Screenwriters are not always on set, they do not have the high profiles like directors and actors, and there are a lot more people who think they can fit this role. To differentiate yourself, and actually get your work taken seriously, you will need a screenwriting agent to represent you. This person makes contacts professionally, sends your work out, and tries to either get your work sold or get you a consistent job doing the kind of writing that you have shown them you can do. The first step here is to actually get that agent, then to make them work for you.
The first thing you have to remember about screenwriting agents is they do not want to hear from you or read your scripts. They, more than any other entertainment agents or managers, have to deal with sizable inquiries that are overwhelming and the majority are not going to make it. The old assumption that everyone in Hollywood has a script is somewhat true, and you are not going to be any different to them.
Your first submission to them will never be your script because it will be sent back to you unopened in almost any case. This is because they
do not want the legal recourse of what could happen with a script they have seen but choose not to represent. Unsolicited scripts could get them sued if a film is produced with some of the elements in your script, so they will not even open it to prove that they could not have looked at it. What you want to do is to call the assistant for the screenwriting agent and ask about the submission process. If you are lucky, or if you have some connection to them personally or professionally, you will be asked to send in a query letter. This screenplay query letter will give some information about your script, such as a treatment, and possibly information about you as a writer.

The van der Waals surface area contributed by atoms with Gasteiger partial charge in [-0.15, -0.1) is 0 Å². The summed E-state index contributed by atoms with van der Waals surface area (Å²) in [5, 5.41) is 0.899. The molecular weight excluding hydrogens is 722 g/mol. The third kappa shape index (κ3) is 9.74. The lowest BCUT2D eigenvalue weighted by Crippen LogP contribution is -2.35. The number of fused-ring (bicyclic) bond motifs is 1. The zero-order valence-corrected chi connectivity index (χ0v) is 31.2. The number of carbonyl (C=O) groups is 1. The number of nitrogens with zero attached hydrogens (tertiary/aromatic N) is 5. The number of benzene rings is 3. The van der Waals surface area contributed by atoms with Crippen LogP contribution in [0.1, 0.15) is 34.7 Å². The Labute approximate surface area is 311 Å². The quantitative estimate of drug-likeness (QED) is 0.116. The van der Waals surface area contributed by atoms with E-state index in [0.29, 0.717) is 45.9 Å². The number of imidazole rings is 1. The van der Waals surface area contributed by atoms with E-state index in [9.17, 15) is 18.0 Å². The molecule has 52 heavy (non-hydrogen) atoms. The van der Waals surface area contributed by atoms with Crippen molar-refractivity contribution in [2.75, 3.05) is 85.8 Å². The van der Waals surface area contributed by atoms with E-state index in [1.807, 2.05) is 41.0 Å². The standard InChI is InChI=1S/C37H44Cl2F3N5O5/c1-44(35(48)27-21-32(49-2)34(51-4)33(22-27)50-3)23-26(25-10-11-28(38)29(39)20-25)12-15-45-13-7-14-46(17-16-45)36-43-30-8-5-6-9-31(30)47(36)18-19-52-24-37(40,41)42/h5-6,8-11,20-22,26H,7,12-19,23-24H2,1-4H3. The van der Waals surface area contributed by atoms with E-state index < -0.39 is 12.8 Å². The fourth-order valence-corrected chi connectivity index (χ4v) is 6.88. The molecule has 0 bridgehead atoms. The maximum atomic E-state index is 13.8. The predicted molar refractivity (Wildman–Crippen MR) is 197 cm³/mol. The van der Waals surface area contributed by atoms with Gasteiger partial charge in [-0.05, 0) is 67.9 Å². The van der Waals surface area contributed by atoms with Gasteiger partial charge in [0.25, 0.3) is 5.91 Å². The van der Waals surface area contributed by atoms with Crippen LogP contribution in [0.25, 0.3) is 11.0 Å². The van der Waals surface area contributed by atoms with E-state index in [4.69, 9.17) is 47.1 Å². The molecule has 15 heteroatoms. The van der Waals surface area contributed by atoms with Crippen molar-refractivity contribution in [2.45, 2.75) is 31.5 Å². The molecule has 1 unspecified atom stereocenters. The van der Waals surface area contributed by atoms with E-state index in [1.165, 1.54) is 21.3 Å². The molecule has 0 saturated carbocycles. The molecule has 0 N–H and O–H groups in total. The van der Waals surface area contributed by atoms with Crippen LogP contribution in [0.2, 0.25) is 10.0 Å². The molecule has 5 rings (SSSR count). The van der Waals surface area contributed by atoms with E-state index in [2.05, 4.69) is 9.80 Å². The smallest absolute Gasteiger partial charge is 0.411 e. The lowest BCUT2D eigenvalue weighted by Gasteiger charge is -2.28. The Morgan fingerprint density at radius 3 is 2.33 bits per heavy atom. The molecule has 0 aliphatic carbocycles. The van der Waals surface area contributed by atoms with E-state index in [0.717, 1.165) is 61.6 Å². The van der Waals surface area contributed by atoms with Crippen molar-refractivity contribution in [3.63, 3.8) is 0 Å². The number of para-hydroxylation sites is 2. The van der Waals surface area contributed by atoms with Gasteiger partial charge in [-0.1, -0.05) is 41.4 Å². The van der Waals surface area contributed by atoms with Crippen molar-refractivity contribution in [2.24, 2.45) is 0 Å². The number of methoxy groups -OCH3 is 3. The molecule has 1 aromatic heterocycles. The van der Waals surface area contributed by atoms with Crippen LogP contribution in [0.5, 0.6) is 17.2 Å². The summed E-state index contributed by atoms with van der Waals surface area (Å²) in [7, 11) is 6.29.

If they are interested then they will request a copy of the script, which is only the first step. At this point, you send a physical copy of the script, not an email or digital file, since this will protect you in terms of having parts of the work stolen. You may even want to have the work copyrighted or registered with the WGA ahead of time, but this is not something you need to make known to the agent.
The agent may not even read the script that has come in and hire a reader, which is a person hired to read and write coverage for scripts. This reader may just present the agent with a one or two sheet outlining what the script is about and whether or not they will believe the agent will be interested in it. If they are then interested, you may be signed by that agent for representation. This clears a major hurdle but is not a guarantee you will be hired to work as a professional writer in the film or television industry. Make sure you do not make contact with the agent unless you have completed work already that you think is of a superior quality and marketable nature.
From here, you do not want to just let the screenplay agent work as the main contractor of your career, but you also do not want to overwhelm them with contact. Just as there are a lot of spec screenplays around the industry, there are a lot of signed writers in a major agency looking for work. It is important for you to continue to try to get work created, make suggestions, make contacts, and try to get your work out into the world. The screenplay agent will then add some sense of legitimacy to your work as most places will not even read it if you do not have formal representation.
The agent will then make a lot of contacts to see what is available and also inform you about what people are looking for. They can never tell you whether or not your work is going to be better one way or the other, but they can say what people are requesting and if they feel that your work is a good fit. This does not mean that you should suddenly change your style, but it allows you an insight into the industry that you desperately need.
Source: Author's own experience.